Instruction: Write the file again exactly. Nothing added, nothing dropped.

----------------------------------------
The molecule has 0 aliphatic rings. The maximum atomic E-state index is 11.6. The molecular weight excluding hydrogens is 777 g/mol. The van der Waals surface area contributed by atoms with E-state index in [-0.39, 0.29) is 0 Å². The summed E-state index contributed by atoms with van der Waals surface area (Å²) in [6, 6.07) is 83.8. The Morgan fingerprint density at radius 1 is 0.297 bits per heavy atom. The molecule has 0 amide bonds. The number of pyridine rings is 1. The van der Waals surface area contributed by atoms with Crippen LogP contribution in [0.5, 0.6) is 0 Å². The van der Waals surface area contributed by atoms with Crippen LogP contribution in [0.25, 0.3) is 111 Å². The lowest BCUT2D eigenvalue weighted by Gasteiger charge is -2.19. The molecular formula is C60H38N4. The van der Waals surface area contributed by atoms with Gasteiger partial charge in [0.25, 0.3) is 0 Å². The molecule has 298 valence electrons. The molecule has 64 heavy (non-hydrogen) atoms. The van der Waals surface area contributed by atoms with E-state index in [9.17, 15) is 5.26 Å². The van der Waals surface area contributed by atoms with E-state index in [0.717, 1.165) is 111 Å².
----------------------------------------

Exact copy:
The molecule has 0 aliphatic rings. The maximum atomic E-state index is 11.6. The molecular weight excluding hydrogens is 777 g/mol. The van der Waals surface area contributed by atoms with E-state index in [-0.39, 0.29) is 0 Å². The summed E-state index contributed by atoms with van der Waals surface area (Å²) in [6, 6.07) is 83.8. The Morgan fingerprint density at radius 1 is 0.297 bits per heavy atom. The molecule has 0 amide bonds. The number of pyridine rings is 1. The van der Waals surface area contributed by atoms with Crippen LogP contribution in [0.5, 0.6) is 0 Å². The van der Waals surface area contributed by atoms with Crippen LogP contribution in [0.25, 0.3) is 111 Å². The lowest BCUT2D eigenvalue weighted by Gasteiger charge is -2.19. The molecular formula is C60H38N4. The van der Waals surface area contributed by atoms with Gasteiger partial charge in [0.25, 0.3) is 0 Å². The molecule has 298 valence electrons. The molecule has 64 heavy (non-hydrogen) atoms. The van der Waals surface area contributed by atoms with E-state index in [9.17, 15) is 5.26 Å². The van der Waals surface area contributed by atoms with E-state index in [0.717, 1.165) is 111 Å².